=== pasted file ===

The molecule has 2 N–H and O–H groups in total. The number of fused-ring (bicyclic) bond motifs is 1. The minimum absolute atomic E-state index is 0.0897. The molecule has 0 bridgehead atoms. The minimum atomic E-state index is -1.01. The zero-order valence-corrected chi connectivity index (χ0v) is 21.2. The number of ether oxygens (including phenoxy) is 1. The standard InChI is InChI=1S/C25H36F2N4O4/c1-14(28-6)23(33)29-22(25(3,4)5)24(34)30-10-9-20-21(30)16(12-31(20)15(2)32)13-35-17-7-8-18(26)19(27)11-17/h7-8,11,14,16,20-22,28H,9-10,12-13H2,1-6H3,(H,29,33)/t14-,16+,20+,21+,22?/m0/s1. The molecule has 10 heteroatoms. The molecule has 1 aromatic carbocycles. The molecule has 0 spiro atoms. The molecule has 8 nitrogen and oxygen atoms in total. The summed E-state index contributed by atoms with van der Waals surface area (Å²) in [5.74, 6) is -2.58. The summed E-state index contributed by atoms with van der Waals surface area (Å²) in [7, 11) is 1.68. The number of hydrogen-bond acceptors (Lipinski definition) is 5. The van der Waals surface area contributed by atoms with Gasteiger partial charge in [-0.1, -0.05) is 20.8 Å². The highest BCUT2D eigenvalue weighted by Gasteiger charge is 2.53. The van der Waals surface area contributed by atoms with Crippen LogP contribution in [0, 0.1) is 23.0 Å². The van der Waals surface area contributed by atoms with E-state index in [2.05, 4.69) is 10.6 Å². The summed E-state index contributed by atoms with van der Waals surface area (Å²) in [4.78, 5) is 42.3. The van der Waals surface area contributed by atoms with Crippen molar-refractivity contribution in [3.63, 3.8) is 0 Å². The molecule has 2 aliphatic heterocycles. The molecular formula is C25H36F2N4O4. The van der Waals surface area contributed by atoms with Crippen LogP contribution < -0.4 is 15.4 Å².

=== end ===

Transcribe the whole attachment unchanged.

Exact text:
The molecule has 2 N–H and O–H groups in total. The number of fused-ring (bicyclic) bond motifs is 1. The minimum absolute atomic E-state index is 0.0897. The molecule has 0 bridgehead atoms. The minimum atomic E-state index is -1.01. The zero-order valence-corrected chi connectivity index (χ0v) is 21.2. The number of ether oxygens (including phenoxy) is 1. The standard InChI is InChI=1S/C25H36F2N4O4/c1-14(28-6)23(33)29-22(25(3,4)5)24(34)30-10-9-20-21(30)16(12-31(20)15(2)32)13-35-17-7-8-18(26)19(27)11-17/h7-8,11,14,16,20-22,28H,9-10,12-13H2,1-6H3,(H,29,33)/t14-,16+,20+,21+,22?/m0/s1. The molecule has 10 heteroatoms. The molecule has 1 aromatic carbocycles. The molecule has 0 spiro atoms. The molecule has 8 nitrogen and oxygen atoms in total. The summed E-state index contributed by atoms with van der Waals surface area (Å²) in [5.74, 6) is -2.58. The summed E-state index contributed by atoms with van der Waals surface area (Å²) in [7, 11) is 1.68. The number of hydrogen-bond acceptors (Lipinski definition) is 5. The van der Waals surface area contributed by atoms with Gasteiger partial charge in [-0.1, -0.05) is 20.8 Å². The highest BCUT2D eigenvalue weighted by Gasteiger charge is 2.53. The van der Waals surface area contributed by atoms with Crippen LogP contribution in [0, 0.1) is 23.0 Å². The van der Waals surface area contributed by atoms with E-state index in [2.05, 4.69) is 10.6 Å². The summed E-state index contributed by atoms with van der Waals surface area (Å²) in [4.78, 5) is 42.3. The van der Waals surface area contributed by atoms with Crippen molar-refractivity contribution in [3.63, 3.8) is 0 Å². The molecule has 2 aliphatic heterocycles. The molecular formula is C25H36F2N4O4. The van der Waals surface area contributed by atoms with Crippen LogP contribution < -0.4 is 15.4 Å².